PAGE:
The Rebel Road…

I know you’ve come to kill me. Shoot, coward, you’re only going to kill a man. – Ernesto Che Guevara

Popular Culture: A critique of cultural corporatocracy.

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The definition of culture shifts between dynamic spectrums. Depending on who you are or where you are from or even the era you happen to inhabit the definition of culture shifts and varies between culture “taken in its wide ethnographic sense, as that complex whole which includes knowledge, belief, art, morals, law, custom, and any other capabilities and habits acquired by man as a member of society” and the recent United Nations definition which states that culture is a “set of distinctive spiritual, material, intellectual and emotional features of society or a social group and that it encompasses, in addition to art and literature, lifestyles, ways of living together, value systems, traditions and beliefs.”

Popular culture on the other hand is a somewhat more specialized branch of holistic culture. It is that part of culture which is accepted by the common man, in modern society. But this statement is problematic. Who is the common man? According to contemporary vernacular studies, the common man comes from the middle class or working class preferably known as the Proletariat. One could even say that popular culture stems from the collective psyche or group psyche of the individuals taking part in it. Therefore, it is a shared phenomenon.

As all shared things, there are certain rules that are followed, to maintain civility. These are the methods creating, disseminating and absorbing culture. Culture is created in the minds of the individuals. It is a process of internalizing their own ascribed meaning. The question thus becomes an ascription to what? The ascribed meaning is attached to any entity (whether real or imaginary) as long as that meaning is shared within a group of people; this becomes a cultural object. In this position cultural objects can be thought of as land marks in a vast expanse of culture. They guide and inform about a particular society and their values and in doing so, become pointers to the demarcation of what is acceptable and not acceptable in that particular society. Hence, a member of the society does not have a choice in his acceptance of the cultural object; he may hate it, or he may love it but he has to accept the connoted meaning.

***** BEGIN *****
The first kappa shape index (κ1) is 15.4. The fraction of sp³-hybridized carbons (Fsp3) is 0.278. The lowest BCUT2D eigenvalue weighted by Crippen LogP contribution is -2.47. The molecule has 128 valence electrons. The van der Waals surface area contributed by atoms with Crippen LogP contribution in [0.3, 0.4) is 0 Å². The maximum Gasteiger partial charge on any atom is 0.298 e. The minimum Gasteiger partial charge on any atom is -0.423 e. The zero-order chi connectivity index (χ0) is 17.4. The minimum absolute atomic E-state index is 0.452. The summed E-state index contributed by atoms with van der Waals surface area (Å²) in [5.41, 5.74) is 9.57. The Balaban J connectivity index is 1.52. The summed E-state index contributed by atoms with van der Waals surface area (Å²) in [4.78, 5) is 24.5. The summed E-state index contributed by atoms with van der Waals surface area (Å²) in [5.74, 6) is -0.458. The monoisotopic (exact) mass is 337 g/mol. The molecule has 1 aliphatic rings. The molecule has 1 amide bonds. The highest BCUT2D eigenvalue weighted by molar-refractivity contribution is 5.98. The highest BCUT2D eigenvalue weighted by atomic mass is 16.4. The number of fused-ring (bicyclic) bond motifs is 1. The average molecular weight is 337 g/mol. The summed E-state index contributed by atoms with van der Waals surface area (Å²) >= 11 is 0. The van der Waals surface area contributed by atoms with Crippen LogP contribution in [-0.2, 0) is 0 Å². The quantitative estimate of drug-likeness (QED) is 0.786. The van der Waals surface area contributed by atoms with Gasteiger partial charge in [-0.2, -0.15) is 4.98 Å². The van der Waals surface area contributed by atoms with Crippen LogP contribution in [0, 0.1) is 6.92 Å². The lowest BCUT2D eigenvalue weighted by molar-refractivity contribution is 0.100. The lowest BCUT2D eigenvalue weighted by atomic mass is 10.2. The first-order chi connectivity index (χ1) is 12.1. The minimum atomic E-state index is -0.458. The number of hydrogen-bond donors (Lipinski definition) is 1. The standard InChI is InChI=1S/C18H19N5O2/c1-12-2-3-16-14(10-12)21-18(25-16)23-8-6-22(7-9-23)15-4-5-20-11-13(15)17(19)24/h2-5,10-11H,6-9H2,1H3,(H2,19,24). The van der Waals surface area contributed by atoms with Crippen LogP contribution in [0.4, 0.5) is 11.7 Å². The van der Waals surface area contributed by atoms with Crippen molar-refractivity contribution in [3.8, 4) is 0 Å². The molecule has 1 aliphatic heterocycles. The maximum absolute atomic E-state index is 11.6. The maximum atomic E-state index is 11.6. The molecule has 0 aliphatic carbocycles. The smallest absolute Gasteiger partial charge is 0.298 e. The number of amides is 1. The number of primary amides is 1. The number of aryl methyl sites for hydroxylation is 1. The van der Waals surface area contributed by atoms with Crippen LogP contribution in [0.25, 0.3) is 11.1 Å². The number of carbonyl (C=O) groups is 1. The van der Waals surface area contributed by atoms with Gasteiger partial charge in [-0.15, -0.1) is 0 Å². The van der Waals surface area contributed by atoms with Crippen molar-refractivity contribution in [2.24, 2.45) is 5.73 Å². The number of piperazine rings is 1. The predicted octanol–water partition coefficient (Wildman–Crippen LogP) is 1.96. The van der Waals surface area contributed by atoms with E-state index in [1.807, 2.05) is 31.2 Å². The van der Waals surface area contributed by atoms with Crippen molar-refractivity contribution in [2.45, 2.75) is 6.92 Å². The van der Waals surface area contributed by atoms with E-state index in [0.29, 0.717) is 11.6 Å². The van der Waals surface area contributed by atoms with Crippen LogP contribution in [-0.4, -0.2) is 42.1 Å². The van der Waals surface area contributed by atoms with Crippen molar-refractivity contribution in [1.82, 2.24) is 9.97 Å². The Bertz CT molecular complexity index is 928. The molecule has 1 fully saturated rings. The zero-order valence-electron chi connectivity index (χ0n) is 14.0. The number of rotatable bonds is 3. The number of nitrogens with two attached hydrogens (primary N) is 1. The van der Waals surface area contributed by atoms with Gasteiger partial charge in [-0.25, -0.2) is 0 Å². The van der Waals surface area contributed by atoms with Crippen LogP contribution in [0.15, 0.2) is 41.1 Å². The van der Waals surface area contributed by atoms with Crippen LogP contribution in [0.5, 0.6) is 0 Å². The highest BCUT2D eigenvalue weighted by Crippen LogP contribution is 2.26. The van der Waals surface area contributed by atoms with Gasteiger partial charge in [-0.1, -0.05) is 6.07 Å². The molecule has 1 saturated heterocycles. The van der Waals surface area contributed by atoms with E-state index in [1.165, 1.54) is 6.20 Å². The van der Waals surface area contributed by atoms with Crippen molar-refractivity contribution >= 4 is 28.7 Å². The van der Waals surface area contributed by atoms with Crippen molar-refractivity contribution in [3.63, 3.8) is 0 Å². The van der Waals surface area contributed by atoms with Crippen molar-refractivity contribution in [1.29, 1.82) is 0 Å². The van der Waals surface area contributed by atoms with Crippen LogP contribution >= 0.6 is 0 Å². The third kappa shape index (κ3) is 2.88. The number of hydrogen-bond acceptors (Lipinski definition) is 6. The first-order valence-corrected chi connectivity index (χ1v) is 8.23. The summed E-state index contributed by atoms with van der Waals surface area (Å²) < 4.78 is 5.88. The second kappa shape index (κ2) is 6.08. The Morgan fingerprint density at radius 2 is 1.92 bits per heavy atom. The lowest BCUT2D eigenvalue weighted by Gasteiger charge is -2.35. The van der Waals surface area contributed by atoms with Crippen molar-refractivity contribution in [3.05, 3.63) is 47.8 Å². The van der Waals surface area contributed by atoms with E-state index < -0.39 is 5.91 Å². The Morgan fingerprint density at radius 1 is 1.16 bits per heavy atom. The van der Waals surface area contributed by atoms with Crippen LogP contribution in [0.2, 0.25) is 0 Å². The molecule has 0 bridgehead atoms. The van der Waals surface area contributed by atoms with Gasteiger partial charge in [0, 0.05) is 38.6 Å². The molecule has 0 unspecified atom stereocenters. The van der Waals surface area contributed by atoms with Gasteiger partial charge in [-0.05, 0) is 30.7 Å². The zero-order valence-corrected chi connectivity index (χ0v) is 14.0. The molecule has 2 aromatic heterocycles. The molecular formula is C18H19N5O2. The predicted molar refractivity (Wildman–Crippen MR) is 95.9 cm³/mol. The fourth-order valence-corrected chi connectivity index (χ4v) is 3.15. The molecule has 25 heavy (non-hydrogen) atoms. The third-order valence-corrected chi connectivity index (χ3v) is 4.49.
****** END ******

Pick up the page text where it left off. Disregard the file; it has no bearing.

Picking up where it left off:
It becomes important here to distinguish between Popular culture and High culture; popular culture, as described before, a product for the Proletariat where as High culture refers to that of the Bourgeoisie. According to Marx, the Bourgeois capitalists can only survive in their present form as long as they subjugate their Proletarian workforce. This is what we see in contemporary life. An example is the manner in which a jean, which symbolized “freedom” in American popular culture, has now been “taken-over” by huge firms like Levis, ascribing new meaning or at the least, potentially able to manipulate old meanings. The potential panorama of ascribed meanings makes jeans, just like any cultural object, open to exploitation for economic wealth. John Fiske comments, “The Manufacturers of jeans are aware of all this and attempt to exploit it for their commercial interests”.